Overall though, Mummy and Mrs Mummy both felt that some of these themes could have been teased out more if Parenthood had been worked into a full musical with a fully developed book. There are some really brilliant ideas in this show, which is performed with gusto by a talented cast. The songs are catchy and the lyrics very witty in places. It has all the makings of an absolute hit musical if there were just a bit more substance to the story. Mrs Mummy even said that it reminded her of Company, just without the book.
If we were to make any suggestions it would be to pick one couple to really focus on and flesh out their story (into which the others could be weaved). Although we appreciated the attempt at including a diverse set of couples, we never really got to know any of them well enough to truly feel for them. We knew that Phil was not with the mother of his child, but got no real sense of the complexities of trying to co-parent. Likewise, we didn’t learn how Jo and Beth came to conceive, or the struggles they may have faced as same-sex parents, particularly during the teenage years.
On a slightly different note, we also felt that despite these nods to diversity, all the children were ultimately placed on the same privileged path, ending with being proudly waved them off to (we assume) university at age 18. This felt like a missed opportunity to take a more realistic look at the rich tapestry of modern family life. It could have shaken things up a bit if one of the kids was still living in the family basement at 27, playing on his XBox and washing once a month. It might also have been nice to see some different parenting struggles. Maybe a single mum who struggles to make ends meet and barely sees her kids because she’s working three jobs, but still can’t convince them to put down the iPads at dinnertime. The challenges of step-parents trying to discipline teenagers they’ve only just met. Or the adopters who have taken a different route to becoming parents and are catapulted into the world of school runs and softplay from day one. (Admittedly that one’s personal!) Obviously no show can ever cover every family situation, but we did feel that greater depth might be achieved by considering a wider range of experiences.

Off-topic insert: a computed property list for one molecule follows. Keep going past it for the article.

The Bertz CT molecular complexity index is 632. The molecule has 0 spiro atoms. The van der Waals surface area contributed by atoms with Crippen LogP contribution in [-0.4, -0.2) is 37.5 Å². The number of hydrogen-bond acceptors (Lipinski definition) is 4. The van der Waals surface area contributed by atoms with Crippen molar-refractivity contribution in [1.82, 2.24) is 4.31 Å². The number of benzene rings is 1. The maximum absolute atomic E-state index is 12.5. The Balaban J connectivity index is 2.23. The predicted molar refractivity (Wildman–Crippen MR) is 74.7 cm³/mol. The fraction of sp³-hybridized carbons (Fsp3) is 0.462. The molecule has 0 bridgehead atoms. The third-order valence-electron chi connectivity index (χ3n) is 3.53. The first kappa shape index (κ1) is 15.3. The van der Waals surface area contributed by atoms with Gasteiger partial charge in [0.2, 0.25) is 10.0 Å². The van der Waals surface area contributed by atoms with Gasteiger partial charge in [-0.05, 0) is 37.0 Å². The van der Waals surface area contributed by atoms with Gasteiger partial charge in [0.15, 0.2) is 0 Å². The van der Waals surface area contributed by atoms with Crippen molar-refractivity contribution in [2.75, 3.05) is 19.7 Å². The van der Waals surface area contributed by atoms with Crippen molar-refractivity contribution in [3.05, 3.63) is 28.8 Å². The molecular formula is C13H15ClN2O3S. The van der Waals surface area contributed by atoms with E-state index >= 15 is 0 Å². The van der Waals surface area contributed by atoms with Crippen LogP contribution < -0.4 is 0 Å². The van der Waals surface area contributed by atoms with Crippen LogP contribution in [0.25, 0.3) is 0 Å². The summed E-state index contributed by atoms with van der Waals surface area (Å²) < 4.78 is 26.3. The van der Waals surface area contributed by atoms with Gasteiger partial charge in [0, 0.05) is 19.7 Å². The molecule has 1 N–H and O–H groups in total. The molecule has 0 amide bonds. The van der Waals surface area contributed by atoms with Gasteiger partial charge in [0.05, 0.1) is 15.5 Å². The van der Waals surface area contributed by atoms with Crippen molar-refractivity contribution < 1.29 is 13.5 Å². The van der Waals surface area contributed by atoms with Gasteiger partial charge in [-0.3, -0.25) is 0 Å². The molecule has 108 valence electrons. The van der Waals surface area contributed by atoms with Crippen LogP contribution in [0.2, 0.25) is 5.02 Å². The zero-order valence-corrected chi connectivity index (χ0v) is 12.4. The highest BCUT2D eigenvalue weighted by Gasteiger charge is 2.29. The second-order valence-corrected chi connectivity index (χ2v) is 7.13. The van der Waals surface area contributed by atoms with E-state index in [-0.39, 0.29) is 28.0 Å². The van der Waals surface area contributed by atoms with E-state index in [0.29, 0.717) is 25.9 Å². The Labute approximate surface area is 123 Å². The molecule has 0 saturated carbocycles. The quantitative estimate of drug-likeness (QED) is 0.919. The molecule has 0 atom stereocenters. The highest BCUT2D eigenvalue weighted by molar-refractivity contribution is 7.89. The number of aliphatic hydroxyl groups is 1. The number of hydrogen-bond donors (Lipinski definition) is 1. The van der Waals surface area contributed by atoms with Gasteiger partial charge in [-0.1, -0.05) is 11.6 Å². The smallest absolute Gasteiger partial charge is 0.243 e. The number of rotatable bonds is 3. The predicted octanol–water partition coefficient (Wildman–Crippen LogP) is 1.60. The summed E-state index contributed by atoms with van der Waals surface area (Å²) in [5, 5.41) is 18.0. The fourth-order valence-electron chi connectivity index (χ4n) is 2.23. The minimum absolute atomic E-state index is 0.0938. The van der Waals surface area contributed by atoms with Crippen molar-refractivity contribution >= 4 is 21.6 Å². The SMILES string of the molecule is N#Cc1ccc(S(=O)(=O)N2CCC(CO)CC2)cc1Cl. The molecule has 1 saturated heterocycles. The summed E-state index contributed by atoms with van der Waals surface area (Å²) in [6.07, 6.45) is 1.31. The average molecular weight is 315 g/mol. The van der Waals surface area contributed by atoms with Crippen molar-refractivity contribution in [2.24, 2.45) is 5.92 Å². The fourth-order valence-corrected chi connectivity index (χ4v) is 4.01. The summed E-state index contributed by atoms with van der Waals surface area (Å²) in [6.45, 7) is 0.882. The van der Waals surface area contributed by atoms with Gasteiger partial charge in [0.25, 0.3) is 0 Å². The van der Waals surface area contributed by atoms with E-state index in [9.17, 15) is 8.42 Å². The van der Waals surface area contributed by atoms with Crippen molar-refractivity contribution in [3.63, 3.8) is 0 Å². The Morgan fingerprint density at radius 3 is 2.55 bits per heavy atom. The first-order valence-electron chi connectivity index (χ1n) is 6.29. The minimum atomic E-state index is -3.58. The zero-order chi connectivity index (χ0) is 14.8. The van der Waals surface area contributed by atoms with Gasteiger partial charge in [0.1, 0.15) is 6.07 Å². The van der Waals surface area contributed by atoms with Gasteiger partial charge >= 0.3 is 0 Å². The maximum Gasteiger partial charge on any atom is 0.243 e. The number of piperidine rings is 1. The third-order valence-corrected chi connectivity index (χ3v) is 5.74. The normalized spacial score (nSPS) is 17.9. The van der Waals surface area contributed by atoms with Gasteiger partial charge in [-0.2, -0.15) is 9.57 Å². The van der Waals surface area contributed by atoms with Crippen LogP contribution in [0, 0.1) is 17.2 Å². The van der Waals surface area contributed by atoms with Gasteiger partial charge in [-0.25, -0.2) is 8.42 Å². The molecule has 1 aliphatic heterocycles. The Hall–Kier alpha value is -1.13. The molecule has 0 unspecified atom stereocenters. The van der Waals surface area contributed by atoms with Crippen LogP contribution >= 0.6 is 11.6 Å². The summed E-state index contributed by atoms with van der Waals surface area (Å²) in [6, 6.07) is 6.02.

Nitpicking aside (incidentally nits is one of those parental delights that has yet to come our way), we had a brilliant night out at Parenthood and would thoroughly recommend it to anyone looking for an entertaining evening. Whether you are a parent, want to be a parent or have no desire to ever become a parent, this is the show for you.
RATING: Raindrops, Whiskers, Kettles and a Solitary Mitten (aka 3 1/2 of my favourite things)